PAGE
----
When I look back at some of my favourite wines I realise that most of the winemakers producing them have qualities or sometimes accusations of being unconventional, against the grain or eccentric. This may be plain coincidence but I can’t help feeling that this aspect of their character is reflected in the wines they produce.
For me, unique and interesting wines are often made by unique and interesting people and Emilio Rojo is a perfect example of this.
Emilio set up Bodegas Emilio Rojo back in 1987 after a career as an engineer. Based in the Ribeiro region of Galicia his move back to his native land involved the restoration of two hectares of ancient terraced hillside vineyards and a commitment to organic farming. After the outbreak of phylloxera many indigenous Galician varieties were replaced by Palomino including those in what would ultimately become Emilio’s vineyard. These were almost immediately replaced throughout 1987 and 1988 by local varieties Treixadura, Loureira, Albariño, Lado, Torrontés and Godello.
In today’s terms the project is tiny but the fact that time and effort was spent restoring indigenous varieties and historical winemaking practices shows a commitment to the traditions of the region.
Emilio produces one wine and it is one of the most singular white wines in Spain.
Singular is probably the best description of his wine, they are defined as; “Individual, different and extraordinary. Wines with their own identity that shows us the personality of the most special plots where the distinctive feature of each vintage is the key. These are terroir wines”
This is the main reason his wine sells out year on year, often before it is released to market.
But producing an extraordinary wine with a unique personality that reflects the land is not easy. That is why Emilio’s wine demands a price three times his peers within the appellation. The craft and attention to detail necessary is reflected in the final wine and generates this cult following and demand for the wine.
If you’ve seen the film “Vicky Cristina Barcelona” you may have already seen his wine, its Woody Allen’s favorite.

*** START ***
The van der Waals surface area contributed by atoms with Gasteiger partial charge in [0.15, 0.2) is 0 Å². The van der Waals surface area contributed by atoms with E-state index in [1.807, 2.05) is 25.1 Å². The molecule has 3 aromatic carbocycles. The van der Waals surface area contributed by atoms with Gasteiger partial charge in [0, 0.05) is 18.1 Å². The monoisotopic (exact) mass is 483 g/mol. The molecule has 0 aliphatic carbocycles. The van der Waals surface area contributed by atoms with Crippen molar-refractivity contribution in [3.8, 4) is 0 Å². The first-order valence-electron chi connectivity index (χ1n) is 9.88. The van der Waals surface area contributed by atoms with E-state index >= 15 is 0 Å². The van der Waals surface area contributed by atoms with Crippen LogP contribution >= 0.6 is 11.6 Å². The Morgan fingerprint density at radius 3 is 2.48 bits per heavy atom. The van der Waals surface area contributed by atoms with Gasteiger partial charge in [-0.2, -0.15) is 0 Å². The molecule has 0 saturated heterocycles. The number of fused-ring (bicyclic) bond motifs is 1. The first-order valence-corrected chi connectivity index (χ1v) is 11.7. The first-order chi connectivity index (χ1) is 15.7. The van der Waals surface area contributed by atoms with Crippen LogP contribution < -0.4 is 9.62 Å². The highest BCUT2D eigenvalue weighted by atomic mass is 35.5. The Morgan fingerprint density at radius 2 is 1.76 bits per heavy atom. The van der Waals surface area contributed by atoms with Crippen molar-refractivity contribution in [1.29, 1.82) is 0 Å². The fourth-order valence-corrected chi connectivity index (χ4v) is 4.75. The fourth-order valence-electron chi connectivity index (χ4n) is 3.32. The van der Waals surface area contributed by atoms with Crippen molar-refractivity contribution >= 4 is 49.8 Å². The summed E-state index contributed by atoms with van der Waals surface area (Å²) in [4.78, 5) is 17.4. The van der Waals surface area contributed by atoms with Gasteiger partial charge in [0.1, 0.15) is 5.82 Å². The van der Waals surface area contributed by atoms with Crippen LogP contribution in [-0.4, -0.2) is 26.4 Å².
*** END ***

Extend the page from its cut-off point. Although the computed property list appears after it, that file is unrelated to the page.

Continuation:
The terraced vineyards are planted on ancient rural lands close to the town of Leiro. It is a hot and sunny region and the east facing slopes protect the grapes from the intensity of the soaring sunshine. This allows a slower ripening and ensures that complexity builds in the grapes and acidity is retained.
The vines are also planted mid slope to protect from ground frost at the bottom of the slope and excessive wind at the top.
The yields are also considerably lower than elsewhere in Ribeiro through the process of green harvesting. Emilio ensures that only 5 or 6 bunches are grown within each vine to fully maximise the concentration. There is a clear emphasis on quality over quantity.
The soil is known in Galicia as ‘sabrego’ and consists of granite, sand and gravel and contributes to the minerality of the wine.
The harvest is also driven by the grapes themselves. As the varieties ripen at different speeds the harvest is performed at different times as required by the individual grapes. Nothing is rushed and the harvest period will take as long as it takes.
Fermented in stainless steel and aged on the lees in the same tank.
The final wine is a blend of Treixadura, Loureira, Albariño, Lado and Torrontés with Treixadura taking the majority of the blend at around 55-65% depending on the vintage.
His wine is most commonly described as ethereal and it is hard to disagree.
The blend brings a number of layers and complexity to the wine that is hard to appreciate unless you have tasted it.
The nose shows a complex intensity that moves between sharp citrus, deep minerality and subtle floral notes at will. It is filled with waxy lemon peel, ripe pear, orange blossom, wet stone, bay leaf and mountain herbs.
The palate is elegant, structured and rich, almost Burgundian giving it a decadent feel. The taste brings a strong mineral feel combined with ripe citrus fruit and well balanced acidity. It combines Asian pear, lemon peel and apricot with chamomile and honeysuckle.
Long and complex finish.
This wine is notoriously difficult to find but it is certainly worth the hunt!